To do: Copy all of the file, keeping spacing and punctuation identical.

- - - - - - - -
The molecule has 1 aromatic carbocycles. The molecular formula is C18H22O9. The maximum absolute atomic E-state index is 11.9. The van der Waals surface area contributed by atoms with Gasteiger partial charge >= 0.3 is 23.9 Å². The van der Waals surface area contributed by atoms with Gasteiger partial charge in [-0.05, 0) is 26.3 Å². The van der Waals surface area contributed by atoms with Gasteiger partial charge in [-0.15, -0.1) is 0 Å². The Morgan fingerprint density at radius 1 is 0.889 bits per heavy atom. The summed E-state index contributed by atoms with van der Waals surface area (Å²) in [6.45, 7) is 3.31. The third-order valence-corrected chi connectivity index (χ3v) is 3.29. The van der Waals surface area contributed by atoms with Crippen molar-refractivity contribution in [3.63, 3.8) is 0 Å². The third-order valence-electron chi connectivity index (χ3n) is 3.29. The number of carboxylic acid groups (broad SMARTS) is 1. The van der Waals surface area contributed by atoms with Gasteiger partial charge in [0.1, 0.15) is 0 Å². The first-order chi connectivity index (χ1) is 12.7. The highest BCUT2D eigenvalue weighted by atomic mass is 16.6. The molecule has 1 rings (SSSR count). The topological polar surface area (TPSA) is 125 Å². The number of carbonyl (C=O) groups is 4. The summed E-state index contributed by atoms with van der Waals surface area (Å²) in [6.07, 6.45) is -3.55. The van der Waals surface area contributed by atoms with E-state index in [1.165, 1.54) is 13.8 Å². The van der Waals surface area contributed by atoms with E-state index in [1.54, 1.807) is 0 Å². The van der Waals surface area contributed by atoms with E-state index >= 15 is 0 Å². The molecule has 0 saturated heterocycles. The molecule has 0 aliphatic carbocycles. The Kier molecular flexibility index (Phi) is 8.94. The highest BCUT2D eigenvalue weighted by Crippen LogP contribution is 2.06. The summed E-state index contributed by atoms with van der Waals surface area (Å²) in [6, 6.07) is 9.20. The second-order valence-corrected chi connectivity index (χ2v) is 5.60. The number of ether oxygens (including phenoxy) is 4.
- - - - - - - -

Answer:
The molecule has 1 aromatic carbocycles. The molecular formula is C18H22O9. The maximum absolute atomic E-state index is 11.9. The van der Waals surface area contributed by atoms with Gasteiger partial charge >= 0.3 is 23.9 Å². The van der Waals surface area contributed by atoms with Gasteiger partial charge in [-0.05, 0) is 26.3 Å². The van der Waals surface area contributed by atoms with Gasteiger partial charge in [-0.15, -0.1) is 0 Å². The Morgan fingerprint density at radius 1 is 0.889 bits per heavy atom. The summed E-state index contributed by atoms with van der Waals surface area (Å²) in [6.45, 7) is 3.31. The third-order valence-corrected chi connectivity index (χ3v) is 3.29. The van der Waals surface area contributed by atoms with Crippen molar-refractivity contribution in [3.63, 3.8) is 0 Å². The third-order valence-electron chi connectivity index (χ3n) is 3.29. The number of carboxylic acid groups (broad SMARTS) is 1. The van der Waals surface area contributed by atoms with Gasteiger partial charge in [0.1, 0.15) is 0 Å². The first-order chi connectivity index (χ1) is 12.7. The highest BCUT2D eigenvalue weighted by atomic mass is 16.6. The molecule has 1 rings (SSSR count). The topological polar surface area (TPSA) is 125 Å². The number of carbonyl (C=O) groups is 4. The summed E-state index contributed by atoms with van der Waals surface area (Å²) in [6.07, 6.45) is -3.55. The van der Waals surface area contributed by atoms with E-state index in [1.165, 1.54) is 13.8 Å². The van der Waals surface area contributed by atoms with E-state index in [1.54, 1.807) is 0 Å². The van der Waals surface area contributed by atoms with E-state index >= 15 is 0 Å². The molecule has 0 saturated heterocycles. The molecule has 0 aliphatic carbocycles. The Kier molecular flexibility index (Phi) is 8.94. The highest BCUT2D eigenvalue weighted by Crippen LogP contribution is 2.06. The summed E-state index contributed by atoms with van der Waals surface area (Å²) in [6, 6.07) is 9.20. The second-order valence-corrected chi connectivity index (χ2v) is 5.60. The number of ether oxygens (including phenoxy) is 4.